Men who munch nuts can ‘significantly’ improve sperm quality

A new study on male fertility has revealed that health nuts could try nuts for their nuts.

The quality of sperm relies on many factors, not just genetic, but environmental, lifestyle and, particularly, diet, which scientists are only recently beginning to understand.

Now, nutritional researchers have demonstrated in humans for the first time the effects of specific foods on sperm quality — in this case, tree nuts, namely almonds, hazelnuts and walnuts. They found that healthy people on a “Western-style diet,” which is typically high in red meat, processed foods and sugars, who ate those particular nuts enjoyed almost immediate benefits to the genetic profile of their seed.

This new research built upon previous findings pointing to an improvement in sperm overall, including motility and count, for regular nut eaters. However, researchers from the University of Utah and Rovira i Virgili University, in Tarragona, Spain, took that 2018 study a step further, to examine the molecular process behind how nut consumption changes sperm quality over a relatively short term — a process called methylation.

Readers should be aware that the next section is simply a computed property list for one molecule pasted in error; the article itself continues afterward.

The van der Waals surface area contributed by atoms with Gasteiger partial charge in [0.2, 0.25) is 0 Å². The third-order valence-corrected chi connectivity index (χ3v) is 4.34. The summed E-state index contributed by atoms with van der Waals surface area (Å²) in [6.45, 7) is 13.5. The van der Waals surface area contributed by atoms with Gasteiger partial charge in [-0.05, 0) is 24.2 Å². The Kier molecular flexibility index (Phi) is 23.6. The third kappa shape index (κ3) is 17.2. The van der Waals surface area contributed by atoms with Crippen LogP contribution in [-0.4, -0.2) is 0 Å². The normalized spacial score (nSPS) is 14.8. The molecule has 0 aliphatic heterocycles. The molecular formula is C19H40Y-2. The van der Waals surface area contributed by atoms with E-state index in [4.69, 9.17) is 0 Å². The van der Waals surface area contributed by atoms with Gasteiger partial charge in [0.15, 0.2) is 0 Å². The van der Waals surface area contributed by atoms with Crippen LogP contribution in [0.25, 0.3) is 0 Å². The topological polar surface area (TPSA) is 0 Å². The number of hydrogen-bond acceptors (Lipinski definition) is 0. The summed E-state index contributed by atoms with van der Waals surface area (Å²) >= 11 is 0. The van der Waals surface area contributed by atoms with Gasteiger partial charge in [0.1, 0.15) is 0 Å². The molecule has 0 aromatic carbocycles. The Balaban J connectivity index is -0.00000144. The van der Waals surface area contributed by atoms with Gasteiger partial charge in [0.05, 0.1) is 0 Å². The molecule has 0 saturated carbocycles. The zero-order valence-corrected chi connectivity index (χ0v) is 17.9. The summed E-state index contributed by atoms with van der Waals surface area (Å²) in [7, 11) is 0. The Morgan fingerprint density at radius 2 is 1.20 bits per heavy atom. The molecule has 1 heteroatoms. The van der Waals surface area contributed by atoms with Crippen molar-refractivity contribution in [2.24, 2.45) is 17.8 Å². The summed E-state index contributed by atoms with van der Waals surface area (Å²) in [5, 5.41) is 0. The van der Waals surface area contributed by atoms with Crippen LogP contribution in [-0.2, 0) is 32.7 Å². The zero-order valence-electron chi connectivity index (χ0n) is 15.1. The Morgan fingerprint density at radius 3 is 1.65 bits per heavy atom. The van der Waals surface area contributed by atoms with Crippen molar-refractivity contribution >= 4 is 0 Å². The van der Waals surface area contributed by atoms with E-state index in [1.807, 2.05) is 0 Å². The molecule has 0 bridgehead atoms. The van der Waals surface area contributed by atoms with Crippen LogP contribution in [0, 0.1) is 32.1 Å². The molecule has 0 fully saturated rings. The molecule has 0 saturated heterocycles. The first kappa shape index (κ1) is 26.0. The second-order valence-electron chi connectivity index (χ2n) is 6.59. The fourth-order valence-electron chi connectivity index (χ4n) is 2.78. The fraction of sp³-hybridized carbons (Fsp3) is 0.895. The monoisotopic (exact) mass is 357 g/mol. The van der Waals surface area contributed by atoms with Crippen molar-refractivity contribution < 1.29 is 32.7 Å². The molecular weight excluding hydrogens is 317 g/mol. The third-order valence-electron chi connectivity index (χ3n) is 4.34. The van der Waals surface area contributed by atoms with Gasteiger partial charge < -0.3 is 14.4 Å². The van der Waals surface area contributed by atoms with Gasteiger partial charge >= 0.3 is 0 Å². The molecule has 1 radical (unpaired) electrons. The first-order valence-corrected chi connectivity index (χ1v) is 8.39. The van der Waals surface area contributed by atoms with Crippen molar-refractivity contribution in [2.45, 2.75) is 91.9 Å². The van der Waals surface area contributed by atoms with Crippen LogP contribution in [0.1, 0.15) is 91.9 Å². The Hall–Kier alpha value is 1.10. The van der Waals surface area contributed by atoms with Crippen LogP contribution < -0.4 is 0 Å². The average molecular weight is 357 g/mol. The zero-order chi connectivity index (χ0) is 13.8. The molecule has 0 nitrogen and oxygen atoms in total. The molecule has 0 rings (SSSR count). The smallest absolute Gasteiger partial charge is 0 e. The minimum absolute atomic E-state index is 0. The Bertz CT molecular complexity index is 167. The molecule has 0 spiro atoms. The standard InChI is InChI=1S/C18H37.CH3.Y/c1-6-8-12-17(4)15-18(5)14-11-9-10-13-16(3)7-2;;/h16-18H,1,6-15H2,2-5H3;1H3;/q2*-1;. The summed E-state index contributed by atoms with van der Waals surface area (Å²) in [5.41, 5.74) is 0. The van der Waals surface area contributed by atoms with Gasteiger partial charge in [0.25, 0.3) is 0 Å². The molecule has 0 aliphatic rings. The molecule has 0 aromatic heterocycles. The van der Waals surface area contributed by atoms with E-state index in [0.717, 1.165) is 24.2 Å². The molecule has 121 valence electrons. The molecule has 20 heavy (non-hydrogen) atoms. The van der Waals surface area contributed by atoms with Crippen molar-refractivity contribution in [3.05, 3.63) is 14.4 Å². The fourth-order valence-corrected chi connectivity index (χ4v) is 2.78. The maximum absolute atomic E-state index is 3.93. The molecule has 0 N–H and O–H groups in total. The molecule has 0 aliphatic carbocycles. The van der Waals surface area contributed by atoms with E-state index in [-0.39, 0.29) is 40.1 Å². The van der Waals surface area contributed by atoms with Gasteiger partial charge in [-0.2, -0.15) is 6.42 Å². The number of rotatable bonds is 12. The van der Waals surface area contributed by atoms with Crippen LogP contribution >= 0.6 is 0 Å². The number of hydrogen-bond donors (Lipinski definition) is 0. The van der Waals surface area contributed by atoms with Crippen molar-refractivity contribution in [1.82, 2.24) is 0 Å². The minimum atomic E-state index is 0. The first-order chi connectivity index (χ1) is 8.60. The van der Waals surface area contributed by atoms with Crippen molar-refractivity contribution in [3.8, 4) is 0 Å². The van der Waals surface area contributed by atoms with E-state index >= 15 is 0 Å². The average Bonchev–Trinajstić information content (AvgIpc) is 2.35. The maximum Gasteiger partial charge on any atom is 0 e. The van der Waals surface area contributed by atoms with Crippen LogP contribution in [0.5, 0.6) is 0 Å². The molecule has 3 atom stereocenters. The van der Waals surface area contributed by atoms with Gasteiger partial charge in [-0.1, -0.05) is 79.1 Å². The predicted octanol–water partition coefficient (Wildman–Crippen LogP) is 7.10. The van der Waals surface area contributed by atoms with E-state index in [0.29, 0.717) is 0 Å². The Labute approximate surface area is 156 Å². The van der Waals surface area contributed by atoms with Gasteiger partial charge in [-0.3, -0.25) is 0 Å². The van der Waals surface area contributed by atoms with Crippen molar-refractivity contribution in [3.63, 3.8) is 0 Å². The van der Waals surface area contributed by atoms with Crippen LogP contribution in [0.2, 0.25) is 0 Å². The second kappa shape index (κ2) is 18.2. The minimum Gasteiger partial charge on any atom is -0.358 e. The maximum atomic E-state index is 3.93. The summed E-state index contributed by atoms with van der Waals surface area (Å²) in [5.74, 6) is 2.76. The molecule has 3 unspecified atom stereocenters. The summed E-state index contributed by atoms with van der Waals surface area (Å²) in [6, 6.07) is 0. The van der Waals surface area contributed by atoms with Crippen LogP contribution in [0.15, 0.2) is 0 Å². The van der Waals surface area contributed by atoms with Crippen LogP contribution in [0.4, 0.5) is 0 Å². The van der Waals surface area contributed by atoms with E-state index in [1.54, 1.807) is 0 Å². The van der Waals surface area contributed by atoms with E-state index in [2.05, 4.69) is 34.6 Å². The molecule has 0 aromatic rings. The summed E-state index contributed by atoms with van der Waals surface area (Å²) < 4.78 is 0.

Their randomized clinical trial involved a group of 72 healthy, non-smoking, youthful participants, 48 of whom were asked to integrate 60 grams (just over 2 ounces) of tree nuts per day into their diet for 14 weeks, while the remaining 24 continued their typical lifestyle and Western diet.

At the end of the period, those on the nut-heavy diet showed 36 genomic regions of their sperm DNA that were “significantly differentially methylated” compared to the control group. Of those regions, 97.2% were considered “hypermethylated.”

In a nutshell, a handful of nuts a day could help keep the fertility doc away.

Researchers say their work, now published in the journal Andrology, is the first hard evidence that munching nuts has immediate benefits for many men, particularly those in the Americas.

“This work demonstrates that there are some sensitive regions of the sperm epigenome that respond to diet, and which can result in changes in sperm and in its ability to fertilize,” said lead author Albert Salas-Huetos in a university press release.

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